Matt Follows, April 30 2020

What does it mean to respect innovation in your organisation?

In this first blog of three from innovation expert Matt Follows, we ask what it means to respect innovation in your organisation.

Almost overnight, Covid-19 has flipped the world on its axis and shaken business to its core. Thanks to the chaos and uncertainty ripping its way through people’s anxious brains right now, it’s become blindingly obvious that none of us can go on doing business as usual - not right now, and not when the dust finally settles and we return to our offices.

This means that the need to respect, expect and protect innovation and breakthrough thinking is more critical to a business’s survival than ever. Remaining static, polishing the status quo, and fearing change is no longer a viable option.

Innovation is great ideas in action

The word “innovation” can strike fear into the hearts of many. But it’s important to remember that being innovative isn’t about becoming the next Bezos, Musk, Amazon or Uber. It’s about looking at the way systems, processes and products have been done for donkeys and challenging them. It’s about looking at the stuff around you from a fresh, daring, scary, naive perspective and questioning it. It’s about coming up with novel, surprising and engaging things you can offer your customers, that are different to what they expect, and will add impact and value to their lives. And then it’s about putting that thinking into a plan of action and executing it. Because as some bright spark once said, ‘It ain’t innovation until it’s left the lab.’

A leap of faith

If you want the people around you to put their status, ego and self confidence on the line by zagging where others zig, you need to create a culture where people feel safe to shake up the status quo. Because people are going to make mistakes. People are going to fail. And people are going to get egg on their face. They won’t nail it first time round. And that reality has to be wholeheartedly accepted by the culture and the business, because being innovative is about breaking things in order to make them better, and experimenting with the nonsensical until something snaps brilliantly together.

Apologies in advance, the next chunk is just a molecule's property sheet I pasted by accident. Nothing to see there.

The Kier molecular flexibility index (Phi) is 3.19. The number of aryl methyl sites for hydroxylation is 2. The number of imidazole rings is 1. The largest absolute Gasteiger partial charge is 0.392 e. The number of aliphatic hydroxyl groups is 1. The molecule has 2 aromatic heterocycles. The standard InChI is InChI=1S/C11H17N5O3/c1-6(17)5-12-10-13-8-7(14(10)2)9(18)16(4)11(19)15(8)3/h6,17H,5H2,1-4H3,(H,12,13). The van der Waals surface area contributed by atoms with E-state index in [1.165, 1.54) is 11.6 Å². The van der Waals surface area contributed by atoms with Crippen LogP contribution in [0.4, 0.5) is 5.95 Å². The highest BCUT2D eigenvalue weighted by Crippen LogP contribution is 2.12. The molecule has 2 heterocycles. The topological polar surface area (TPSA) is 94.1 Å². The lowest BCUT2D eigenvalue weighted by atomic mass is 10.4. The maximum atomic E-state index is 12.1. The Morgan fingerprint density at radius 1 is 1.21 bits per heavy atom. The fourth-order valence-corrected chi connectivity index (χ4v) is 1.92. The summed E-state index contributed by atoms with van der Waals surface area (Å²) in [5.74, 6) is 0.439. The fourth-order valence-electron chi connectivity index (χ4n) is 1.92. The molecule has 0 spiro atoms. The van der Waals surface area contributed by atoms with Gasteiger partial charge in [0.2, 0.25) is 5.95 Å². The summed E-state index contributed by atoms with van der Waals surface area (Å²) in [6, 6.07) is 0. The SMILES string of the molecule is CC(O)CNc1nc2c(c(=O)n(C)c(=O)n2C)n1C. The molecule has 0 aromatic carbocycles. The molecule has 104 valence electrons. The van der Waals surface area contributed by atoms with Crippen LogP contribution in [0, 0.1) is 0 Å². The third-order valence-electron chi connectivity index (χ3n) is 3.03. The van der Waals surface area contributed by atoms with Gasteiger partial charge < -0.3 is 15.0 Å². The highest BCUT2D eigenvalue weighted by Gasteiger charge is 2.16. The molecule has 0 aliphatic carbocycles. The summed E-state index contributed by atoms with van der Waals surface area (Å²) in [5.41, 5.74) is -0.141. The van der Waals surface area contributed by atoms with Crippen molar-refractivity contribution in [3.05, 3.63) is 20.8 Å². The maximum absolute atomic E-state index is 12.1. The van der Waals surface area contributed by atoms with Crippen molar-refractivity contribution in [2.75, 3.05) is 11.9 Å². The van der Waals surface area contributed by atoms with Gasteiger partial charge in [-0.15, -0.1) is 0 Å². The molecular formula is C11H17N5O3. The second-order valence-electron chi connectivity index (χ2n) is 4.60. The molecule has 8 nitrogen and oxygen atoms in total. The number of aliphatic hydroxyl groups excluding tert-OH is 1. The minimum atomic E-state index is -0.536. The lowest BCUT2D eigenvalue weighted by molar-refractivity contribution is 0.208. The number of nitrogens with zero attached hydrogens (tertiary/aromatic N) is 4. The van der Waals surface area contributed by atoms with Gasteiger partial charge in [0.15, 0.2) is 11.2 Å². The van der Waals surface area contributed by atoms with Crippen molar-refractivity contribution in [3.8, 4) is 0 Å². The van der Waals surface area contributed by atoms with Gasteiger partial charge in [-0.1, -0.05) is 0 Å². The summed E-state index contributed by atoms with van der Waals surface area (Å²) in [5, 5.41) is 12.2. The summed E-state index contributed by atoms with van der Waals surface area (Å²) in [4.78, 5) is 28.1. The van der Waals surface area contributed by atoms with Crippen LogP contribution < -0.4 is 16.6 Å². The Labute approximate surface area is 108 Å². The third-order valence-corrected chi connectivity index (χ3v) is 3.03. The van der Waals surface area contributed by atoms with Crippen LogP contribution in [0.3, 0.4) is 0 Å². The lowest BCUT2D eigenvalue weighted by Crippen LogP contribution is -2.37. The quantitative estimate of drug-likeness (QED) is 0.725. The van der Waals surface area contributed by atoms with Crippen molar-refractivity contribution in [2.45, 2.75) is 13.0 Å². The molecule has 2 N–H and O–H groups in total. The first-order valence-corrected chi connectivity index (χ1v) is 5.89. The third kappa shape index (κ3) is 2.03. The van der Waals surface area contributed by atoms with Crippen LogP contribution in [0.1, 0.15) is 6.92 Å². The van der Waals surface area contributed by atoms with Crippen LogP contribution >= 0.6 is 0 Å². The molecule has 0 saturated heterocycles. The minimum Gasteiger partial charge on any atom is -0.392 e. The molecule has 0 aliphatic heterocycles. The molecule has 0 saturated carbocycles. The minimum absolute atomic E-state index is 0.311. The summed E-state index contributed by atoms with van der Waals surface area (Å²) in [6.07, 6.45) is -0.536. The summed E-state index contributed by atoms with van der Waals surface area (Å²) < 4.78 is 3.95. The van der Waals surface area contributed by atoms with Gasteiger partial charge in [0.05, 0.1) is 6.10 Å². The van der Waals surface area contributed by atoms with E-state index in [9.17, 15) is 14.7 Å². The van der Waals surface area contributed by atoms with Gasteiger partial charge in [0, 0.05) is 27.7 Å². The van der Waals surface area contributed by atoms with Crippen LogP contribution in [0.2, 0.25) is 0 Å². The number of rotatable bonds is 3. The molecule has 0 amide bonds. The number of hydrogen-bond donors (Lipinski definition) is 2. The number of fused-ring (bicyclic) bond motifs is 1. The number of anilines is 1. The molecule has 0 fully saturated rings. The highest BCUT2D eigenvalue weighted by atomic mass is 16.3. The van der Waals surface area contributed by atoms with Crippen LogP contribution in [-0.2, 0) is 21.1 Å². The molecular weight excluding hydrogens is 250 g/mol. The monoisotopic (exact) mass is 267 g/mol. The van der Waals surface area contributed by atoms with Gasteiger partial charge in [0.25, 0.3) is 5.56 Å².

So what can you do as a leader, as a manager, to empower people to take a leap of faith? How can you embed innovation into your company’s DNA? How can you show them the respect they need to empower them to try new things? How can you prove to them that’s it ok to fail - that you expect them to fail? And how can you protect them when they do?

These are the questions we’ll be addressing in this new series of blog posts.


Respect often feels like a meaningful and powerful word. We all want to be treated with respect, right? But what does it really mean to respect someone?

The word itself comes from the Latin word “respectus”, meaning attention or regard. It refers to the ability to value someone, even if we don’t agree with everything they say or do. It’s seeing them without judgement. And seeing people without judgement is what you need to do within your organisation to give people the confidence to think outside the box and push boundaries without fear of reproval.

So as a manager, as a leader, how do you respect innovation in your organisation? What can you do to demonstrate to your team that they have the freedom to experiment? That they have permission to fail in the pursuit of bigger, bolder solutions to business challenges and opportunities?

Your behaviour